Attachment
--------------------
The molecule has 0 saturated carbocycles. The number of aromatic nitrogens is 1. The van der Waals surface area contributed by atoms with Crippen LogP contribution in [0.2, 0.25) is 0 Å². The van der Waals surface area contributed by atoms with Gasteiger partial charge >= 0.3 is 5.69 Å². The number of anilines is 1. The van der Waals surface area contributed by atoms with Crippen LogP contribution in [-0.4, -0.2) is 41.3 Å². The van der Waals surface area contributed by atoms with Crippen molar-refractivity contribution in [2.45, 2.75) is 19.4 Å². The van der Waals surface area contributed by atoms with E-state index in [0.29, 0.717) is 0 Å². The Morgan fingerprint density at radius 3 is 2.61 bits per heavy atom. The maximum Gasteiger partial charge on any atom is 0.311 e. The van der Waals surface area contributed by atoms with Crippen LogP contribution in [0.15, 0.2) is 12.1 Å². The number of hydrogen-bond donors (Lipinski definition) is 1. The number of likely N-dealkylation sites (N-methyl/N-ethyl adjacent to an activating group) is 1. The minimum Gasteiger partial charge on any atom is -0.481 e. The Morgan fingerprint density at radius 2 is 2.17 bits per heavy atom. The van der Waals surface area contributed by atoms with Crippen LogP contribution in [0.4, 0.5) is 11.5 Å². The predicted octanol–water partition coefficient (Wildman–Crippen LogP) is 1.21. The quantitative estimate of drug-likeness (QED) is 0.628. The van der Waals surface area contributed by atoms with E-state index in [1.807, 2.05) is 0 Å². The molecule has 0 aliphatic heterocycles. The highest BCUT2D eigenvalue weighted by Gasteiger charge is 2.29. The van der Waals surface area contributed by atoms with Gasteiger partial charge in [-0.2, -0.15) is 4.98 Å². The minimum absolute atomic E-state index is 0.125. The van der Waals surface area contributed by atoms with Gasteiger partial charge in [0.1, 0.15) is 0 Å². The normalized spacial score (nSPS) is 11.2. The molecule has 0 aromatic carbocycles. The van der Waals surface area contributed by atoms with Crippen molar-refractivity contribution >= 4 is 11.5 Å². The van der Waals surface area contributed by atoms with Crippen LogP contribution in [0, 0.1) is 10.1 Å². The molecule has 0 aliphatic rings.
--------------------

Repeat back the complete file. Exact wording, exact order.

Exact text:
The molecule has 0 saturated carbocycles. The number of aromatic nitrogens is 1. The van der Waals surface area contributed by atoms with Crippen LogP contribution in [0.2, 0.25) is 0 Å². The van der Waals surface area contributed by atoms with Gasteiger partial charge >= 0.3 is 5.69 Å². The number of anilines is 1. The van der Waals surface area contributed by atoms with Crippen LogP contribution in [-0.4, -0.2) is 41.3 Å². The van der Waals surface area contributed by atoms with Crippen molar-refractivity contribution in [2.45, 2.75) is 19.4 Å². The van der Waals surface area contributed by atoms with E-state index in [0.29, 0.717) is 0 Å². The Morgan fingerprint density at radius 3 is 2.61 bits per heavy atom. The maximum Gasteiger partial charge on any atom is 0.311 e. The van der Waals surface area contributed by atoms with Crippen LogP contribution in [0.15, 0.2) is 12.1 Å². The number of hydrogen-bond donors (Lipinski definition) is 1. The number of likely N-dealkylation sites (N-methyl/N-ethyl adjacent to an activating group) is 1. The minimum Gasteiger partial charge on any atom is -0.481 e. The Morgan fingerprint density at radius 2 is 2.17 bits per heavy atom. The van der Waals surface area contributed by atoms with Crippen LogP contribution in [0.4, 0.5) is 11.5 Å². The predicted octanol–water partition coefficient (Wildman–Crippen LogP) is 1.21. The quantitative estimate of drug-likeness (QED) is 0.628. The van der Waals surface area contributed by atoms with E-state index in [1.807, 2.05) is 0 Å². The molecule has 0 aliphatic heterocycles. The highest BCUT2D eigenvalue weighted by Gasteiger charge is 2.29. The van der Waals surface area contributed by atoms with Gasteiger partial charge in [-0.2, -0.15) is 4.98 Å². The minimum absolute atomic E-state index is 0.125. The van der Waals surface area contributed by atoms with Gasteiger partial charge in [0.1, 0.15) is 0 Å². The normalized spacial score (nSPS) is 11.2. The molecule has 0 aromatic carbocycles. The van der Waals surface area contributed by atoms with Crippen molar-refractivity contribution >= 4 is 11.5 Å². The van der Waals surface area contributed by atoms with Crippen LogP contribution in [0, 0.1) is 10.1 Å². The molecule has 0 aliphatic rings.